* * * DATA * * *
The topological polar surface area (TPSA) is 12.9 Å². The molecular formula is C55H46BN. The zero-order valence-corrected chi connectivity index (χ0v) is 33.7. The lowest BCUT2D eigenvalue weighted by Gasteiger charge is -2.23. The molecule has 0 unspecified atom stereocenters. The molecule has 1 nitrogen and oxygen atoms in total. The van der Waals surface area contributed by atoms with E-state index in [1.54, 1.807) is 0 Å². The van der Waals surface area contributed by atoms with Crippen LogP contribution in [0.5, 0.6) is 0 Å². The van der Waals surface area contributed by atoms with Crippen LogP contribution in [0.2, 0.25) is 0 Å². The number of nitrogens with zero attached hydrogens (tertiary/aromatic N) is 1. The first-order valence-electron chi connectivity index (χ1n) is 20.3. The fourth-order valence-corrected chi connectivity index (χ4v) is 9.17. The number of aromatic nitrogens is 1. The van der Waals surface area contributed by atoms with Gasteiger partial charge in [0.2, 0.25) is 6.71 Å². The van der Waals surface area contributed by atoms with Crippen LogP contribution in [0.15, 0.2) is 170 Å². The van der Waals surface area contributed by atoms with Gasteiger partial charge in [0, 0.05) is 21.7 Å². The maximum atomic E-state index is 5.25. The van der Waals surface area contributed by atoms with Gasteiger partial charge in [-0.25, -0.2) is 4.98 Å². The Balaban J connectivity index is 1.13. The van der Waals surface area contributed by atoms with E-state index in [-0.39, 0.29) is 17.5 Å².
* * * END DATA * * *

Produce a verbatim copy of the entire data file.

The topological polar surface area (TPSA) is 12.9 Å². The molecular formula is C55H46BN. The zero-order valence-corrected chi connectivity index (χ0v) is 33.7. The lowest BCUT2D eigenvalue weighted by Gasteiger charge is -2.23. The molecule has 0 unspecified atom stereocenters. The molecule has 1 nitrogen and oxygen atoms in total. The van der Waals surface area contributed by atoms with E-state index in [1.54, 1.807) is 0 Å². The van der Waals surface area contributed by atoms with Crippen LogP contribution in [0.5, 0.6) is 0 Å². The van der Waals surface area contributed by atoms with Crippen LogP contribution in [0.2, 0.25) is 0 Å². The number of nitrogens with zero attached hydrogens (tertiary/aromatic N) is 1. The first-order valence-electron chi connectivity index (χ1n) is 20.3. The fourth-order valence-corrected chi connectivity index (χ4v) is 9.17. The number of aromatic nitrogens is 1. The van der Waals surface area contributed by atoms with Gasteiger partial charge in [0.2, 0.25) is 6.71 Å². The van der Waals surface area contributed by atoms with Crippen LogP contribution in [0.15, 0.2) is 170 Å². The van der Waals surface area contributed by atoms with Gasteiger partial charge in [0, 0.05) is 21.7 Å². The maximum atomic E-state index is 5.25. The van der Waals surface area contributed by atoms with Gasteiger partial charge in [-0.25, -0.2) is 4.98 Å². The Balaban J connectivity index is 1.13. The van der Waals surface area contributed by atoms with E-state index in [-0.39, 0.29) is 17.5 Å².